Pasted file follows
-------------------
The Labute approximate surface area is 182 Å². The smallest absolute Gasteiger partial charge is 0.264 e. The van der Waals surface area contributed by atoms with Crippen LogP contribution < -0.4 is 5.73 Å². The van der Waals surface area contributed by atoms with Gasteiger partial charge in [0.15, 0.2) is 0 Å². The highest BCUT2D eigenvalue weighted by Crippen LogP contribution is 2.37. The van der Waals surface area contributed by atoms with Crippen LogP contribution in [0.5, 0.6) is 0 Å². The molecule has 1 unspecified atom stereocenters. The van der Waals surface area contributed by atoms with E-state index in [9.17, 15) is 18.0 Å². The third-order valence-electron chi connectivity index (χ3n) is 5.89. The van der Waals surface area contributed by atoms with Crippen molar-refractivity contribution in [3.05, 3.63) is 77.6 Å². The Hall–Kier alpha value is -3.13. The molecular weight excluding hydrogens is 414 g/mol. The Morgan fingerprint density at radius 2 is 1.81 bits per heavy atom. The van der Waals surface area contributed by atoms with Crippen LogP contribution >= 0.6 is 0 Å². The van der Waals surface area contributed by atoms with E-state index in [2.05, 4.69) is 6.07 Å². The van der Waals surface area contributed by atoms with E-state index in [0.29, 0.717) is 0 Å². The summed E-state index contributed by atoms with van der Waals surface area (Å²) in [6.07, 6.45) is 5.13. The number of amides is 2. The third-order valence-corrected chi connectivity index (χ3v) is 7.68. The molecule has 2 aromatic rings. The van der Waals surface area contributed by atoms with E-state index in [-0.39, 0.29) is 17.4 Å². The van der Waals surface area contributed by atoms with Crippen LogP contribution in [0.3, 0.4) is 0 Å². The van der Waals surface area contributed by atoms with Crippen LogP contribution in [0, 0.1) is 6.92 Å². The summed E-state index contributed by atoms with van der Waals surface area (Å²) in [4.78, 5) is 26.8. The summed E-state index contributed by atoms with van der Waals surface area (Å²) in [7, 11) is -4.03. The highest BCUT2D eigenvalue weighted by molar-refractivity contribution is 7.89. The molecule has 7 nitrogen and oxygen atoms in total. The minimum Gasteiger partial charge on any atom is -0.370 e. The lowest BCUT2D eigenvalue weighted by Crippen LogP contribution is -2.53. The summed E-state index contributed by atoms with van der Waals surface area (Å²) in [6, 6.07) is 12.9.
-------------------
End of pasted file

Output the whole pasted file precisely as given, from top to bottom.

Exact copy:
The Labute approximate surface area is 182 Å². The smallest absolute Gasteiger partial charge is 0.264 e. The van der Waals surface area contributed by atoms with Crippen LogP contribution < -0.4 is 5.73 Å². The van der Waals surface area contributed by atoms with Gasteiger partial charge in [0.15, 0.2) is 0 Å². The highest BCUT2D eigenvalue weighted by Crippen LogP contribution is 2.37. The van der Waals surface area contributed by atoms with Crippen LogP contribution in [0.5, 0.6) is 0 Å². The molecule has 1 unspecified atom stereocenters. The van der Waals surface area contributed by atoms with E-state index in [9.17, 15) is 18.0 Å². The third-order valence-electron chi connectivity index (χ3n) is 5.89. The van der Waals surface area contributed by atoms with Crippen molar-refractivity contribution in [3.05, 3.63) is 77.6 Å². The Hall–Kier alpha value is -3.13. The molecular weight excluding hydrogens is 414 g/mol. The Morgan fingerprint density at radius 2 is 1.81 bits per heavy atom. The van der Waals surface area contributed by atoms with Crippen LogP contribution >= 0.6 is 0 Å². The van der Waals surface area contributed by atoms with E-state index in [2.05, 4.69) is 6.07 Å². The van der Waals surface area contributed by atoms with E-state index in [0.29, 0.717) is 0 Å². The summed E-state index contributed by atoms with van der Waals surface area (Å²) in [6.07, 6.45) is 5.13. The number of amides is 2. The third-order valence-corrected chi connectivity index (χ3v) is 7.68. The molecule has 2 aromatic rings. The van der Waals surface area contributed by atoms with E-state index in [-0.39, 0.29) is 17.4 Å². The van der Waals surface area contributed by atoms with Crippen LogP contribution in [0.3, 0.4) is 0 Å². The van der Waals surface area contributed by atoms with Crippen LogP contribution in [0, 0.1) is 6.92 Å². The summed E-state index contributed by atoms with van der Waals surface area (Å²) in [4.78, 5) is 26.8. The summed E-state index contributed by atoms with van der Waals surface area (Å²) in [7, 11) is -4.03. The highest BCUT2D eigenvalue weighted by molar-refractivity contribution is 7.89. The molecule has 7 nitrogen and oxygen atoms in total. The minimum Gasteiger partial charge on any atom is -0.370 e. The lowest BCUT2D eigenvalue weighted by Crippen LogP contribution is -2.53. The summed E-state index contributed by atoms with van der Waals surface area (Å²) in [6, 6.07) is 12.9.